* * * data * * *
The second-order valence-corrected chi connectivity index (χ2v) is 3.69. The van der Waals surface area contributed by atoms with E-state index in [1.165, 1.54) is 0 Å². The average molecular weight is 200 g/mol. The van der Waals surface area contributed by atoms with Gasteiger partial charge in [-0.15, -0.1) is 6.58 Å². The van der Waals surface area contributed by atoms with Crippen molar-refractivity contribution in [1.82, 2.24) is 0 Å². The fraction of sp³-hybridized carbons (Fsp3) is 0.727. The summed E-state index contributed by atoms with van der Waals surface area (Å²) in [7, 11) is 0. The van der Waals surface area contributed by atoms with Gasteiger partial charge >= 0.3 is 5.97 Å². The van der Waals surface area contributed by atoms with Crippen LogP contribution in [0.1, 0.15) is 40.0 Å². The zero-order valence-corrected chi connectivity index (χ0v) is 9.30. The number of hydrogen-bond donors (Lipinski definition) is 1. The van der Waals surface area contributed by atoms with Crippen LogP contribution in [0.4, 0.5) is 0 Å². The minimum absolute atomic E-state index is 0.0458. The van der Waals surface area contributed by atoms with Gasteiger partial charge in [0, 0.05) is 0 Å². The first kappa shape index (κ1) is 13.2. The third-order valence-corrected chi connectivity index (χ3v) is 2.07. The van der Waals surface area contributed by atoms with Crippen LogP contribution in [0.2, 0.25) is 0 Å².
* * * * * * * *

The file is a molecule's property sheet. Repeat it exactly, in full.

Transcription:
The second-order valence-corrected chi connectivity index (χ2v) is 3.69. The van der Waals surface area contributed by atoms with E-state index in [1.165, 1.54) is 0 Å². The average molecular weight is 200 g/mol. The van der Waals surface area contributed by atoms with Gasteiger partial charge in [-0.15, -0.1) is 6.58 Å². The van der Waals surface area contributed by atoms with Crippen molar-refractivity contribution in [1.82, 2.24) is 0 Å². The fraction of sp³-hybridized carbons (Fsp3) is 0.727. The summed E-state index contributed by atoms with van der Waals surface area (Å²) in [7, 11) is 0. The van der Waals surface area contributed by atoms with Gasteiger partial charge >= 0.3 is 5.97 Å². The van der Waals surface area contributed by atoms with Crippen LogP contribution in [0.1, 0.15) is 40.0 Å². The zero-order valence-corrected chi connectivity index (χ0v) is 9.30. The number of hydrogen-bond donors (Lipinski definition) is 1. The van der Waals surface area contributed by atoms with Crippen LogP contribution in [0.4, 0.5) is 0 Å². The minimum absolute atomic E-state index is 0.0458. The van der Waals surface area contributed by atoms with Gasteiger partial charge in [0, 0.05) is 0 Å². The first kappa shape index (κ1) is 13.2. The third-order valence-corrected chi connectivity index (χ3v) is 2.07. The van der Waals surface area contributed by atoms with Crippen LogP contribution in [0.2, 0.25) is 0 Å².